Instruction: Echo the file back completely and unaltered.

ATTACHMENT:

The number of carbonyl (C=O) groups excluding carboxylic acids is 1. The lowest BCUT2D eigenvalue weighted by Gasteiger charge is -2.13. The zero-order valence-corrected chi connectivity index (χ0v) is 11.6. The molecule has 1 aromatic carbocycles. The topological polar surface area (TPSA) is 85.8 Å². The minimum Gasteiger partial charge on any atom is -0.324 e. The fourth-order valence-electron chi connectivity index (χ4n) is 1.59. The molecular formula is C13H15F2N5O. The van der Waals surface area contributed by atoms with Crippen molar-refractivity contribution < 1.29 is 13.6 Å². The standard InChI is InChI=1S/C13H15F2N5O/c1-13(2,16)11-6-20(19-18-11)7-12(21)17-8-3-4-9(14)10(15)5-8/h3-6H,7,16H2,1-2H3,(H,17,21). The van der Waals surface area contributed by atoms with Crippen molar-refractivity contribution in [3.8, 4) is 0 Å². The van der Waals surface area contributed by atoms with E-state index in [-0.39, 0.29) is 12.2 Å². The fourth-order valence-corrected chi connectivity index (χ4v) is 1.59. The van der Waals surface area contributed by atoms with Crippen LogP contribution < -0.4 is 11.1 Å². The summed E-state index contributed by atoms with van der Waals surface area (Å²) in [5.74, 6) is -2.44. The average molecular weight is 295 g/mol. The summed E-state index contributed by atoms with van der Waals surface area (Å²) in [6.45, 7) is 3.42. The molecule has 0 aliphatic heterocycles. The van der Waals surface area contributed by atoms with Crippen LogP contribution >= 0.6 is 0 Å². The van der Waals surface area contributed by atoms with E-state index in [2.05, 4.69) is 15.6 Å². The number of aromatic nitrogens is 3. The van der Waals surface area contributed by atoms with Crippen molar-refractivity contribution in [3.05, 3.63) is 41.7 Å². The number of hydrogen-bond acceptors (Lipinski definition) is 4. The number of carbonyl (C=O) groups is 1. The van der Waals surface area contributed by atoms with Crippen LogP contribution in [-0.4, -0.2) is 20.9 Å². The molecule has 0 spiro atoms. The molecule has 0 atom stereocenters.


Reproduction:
The number of carbonyl (C=O) groups excluding carboxylic acids is 1. The lowest BCUT2D eigenvalue weighted by Gasteiger charge is -2.13. The zero-order valence-corrected chi connectivity index (χ0v) is 11.6. The molecule has 1 aromatic carbocycles. The topological polar surface area (TPSA) is 85.8 Å². The minimum Gasteiger partial charge on any atom is -0.324 e. The fourth-order valence-electron chi connectivity index (χ4n) is 1.59. The molecular formula is C13H15F2N5O. The van der Waals surface area contributed by atoms with Crippen molar-refractivity contribution < 1.29 is 13.6 Å². The standard InChI is InChI=1S/C13H15F2N5O/c1-13(2,16)11-6-20(19-18-11)7-12(21)17-8-3-4-9(14)10(15)5-8/h3-6H,7,16H2,1-2H3,(H,17,21). The van der Waals surface area contributed by atoms with Crippen molar-refractivity contribution in [3.8, 4) is 0 Å². The van der Waals surface area contributed by atoms with E-state index in [-0.39, 0.29) is 12.2 Å². The fourth-order valence-corrected chi connectivity index (χ4v) is 1.59. The van der Waals surface area contributed by atoms with Crippen LogP contribution < -0.4 is 11.1 Å². The summed E-state index contributed by atoms with van der Waals surface area (Å²) in [5.74, 6) is -2.44. The average molecular weight is 295 g/mol. The summed E-state index contributed by atoms with van der Waals surface area (Å²) in [6.45, 7) is 3.42. The molecule has 0 aliphatic heterocycles. The van der Waals surface area contributed by atoms with Crippen LogP contribution >= 0.6 is 0 Å². The van der Waals surface area contributed by atoms with E-state index in [2.05, 4.69) is 15.6 Å². The number of aromatic nitrogens is 3. The van der Waals surface area contributed by atoms with Crippen molar-refractivity contribution in [3.05, 3.63) is 41.7 Å². The number of hydrogen-bond acceptors (Lipinski definition) is 4. The number of carbonyl (C=O) groups is 1. The van der Waals surface area contributed by atoms with Crippen LogP contribution in [-0.4, -0.2) is 20.9 Å². The molecule has 0 spiro atoms. The molecule has 0 atom stereocenters.